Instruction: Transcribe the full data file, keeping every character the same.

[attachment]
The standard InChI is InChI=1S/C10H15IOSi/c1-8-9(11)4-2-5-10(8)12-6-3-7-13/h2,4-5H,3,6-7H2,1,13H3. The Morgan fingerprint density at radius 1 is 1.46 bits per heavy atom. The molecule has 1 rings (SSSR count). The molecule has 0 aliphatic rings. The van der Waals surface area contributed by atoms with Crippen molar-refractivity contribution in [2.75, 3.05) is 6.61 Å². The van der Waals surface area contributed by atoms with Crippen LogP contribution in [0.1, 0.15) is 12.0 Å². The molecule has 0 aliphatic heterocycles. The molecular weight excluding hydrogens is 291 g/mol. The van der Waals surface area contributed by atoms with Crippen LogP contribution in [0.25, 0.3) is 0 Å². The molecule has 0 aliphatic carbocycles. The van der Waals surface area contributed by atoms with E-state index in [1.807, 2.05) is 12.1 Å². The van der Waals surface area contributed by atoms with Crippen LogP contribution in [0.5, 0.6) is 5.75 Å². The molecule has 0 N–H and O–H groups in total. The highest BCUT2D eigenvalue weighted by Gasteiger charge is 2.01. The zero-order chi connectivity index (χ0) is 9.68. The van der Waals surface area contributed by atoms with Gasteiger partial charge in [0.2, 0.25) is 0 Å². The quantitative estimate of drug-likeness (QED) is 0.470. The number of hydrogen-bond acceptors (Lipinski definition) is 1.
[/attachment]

The standard InChI is InChI=1S/C10H15IOSi/c1-8-9(11)4-2-5-10(8)12-6-3-7-13/h2,4-5H,3,6-7H2,1,13H3. The Morgan fingerprint density at radius 1 is 1.46 bits per heavy atom. The molecule has 1 rings (SSSR count). The molecule has 0 aliphatic rings. The van der Waals surface area contributed by atoms with Crippen molar-refractivity contribution in [2.75, 3.05) is 6.61 Å². The van der Waals surface area contributed by atoms with Crippen LogP contribution in [0.1, 0.15) is 12.0 Å². The molecule has 0 aliphatic heterocycles. The molecular weight excluding hydrogens is 291 g/mol. The van der Waals surface area contributed by atoms with Crippen LogP contribution in [0.25, 0.3) is 0 Å². The molecule has 0 aliphatic carbocycles. The van der Waals surface area contributed by atoms with E-state index in [1.807, 2.05) is 12.1 Å². The van der Waals surface area contributed by atoms with Crippen LogP contribution in [0.5, 0.6) is 5.75 Å². The molecule has 0 N–H and O–H groups in total. The highest BCUT2D eigenvalue weighted by Gasteiger charge is 2.01. The zero-order chi connectivity index (χ0) is 9.68. The van der Waals surface area contributed by atoms with Gasteiger partial charge in [0.2, 0.25) is 0 Å². The quantitative estimate of drug-likeness (QED) is 0.470. The number of hydrogen-bond acceptors (Lipinski definition) is 1.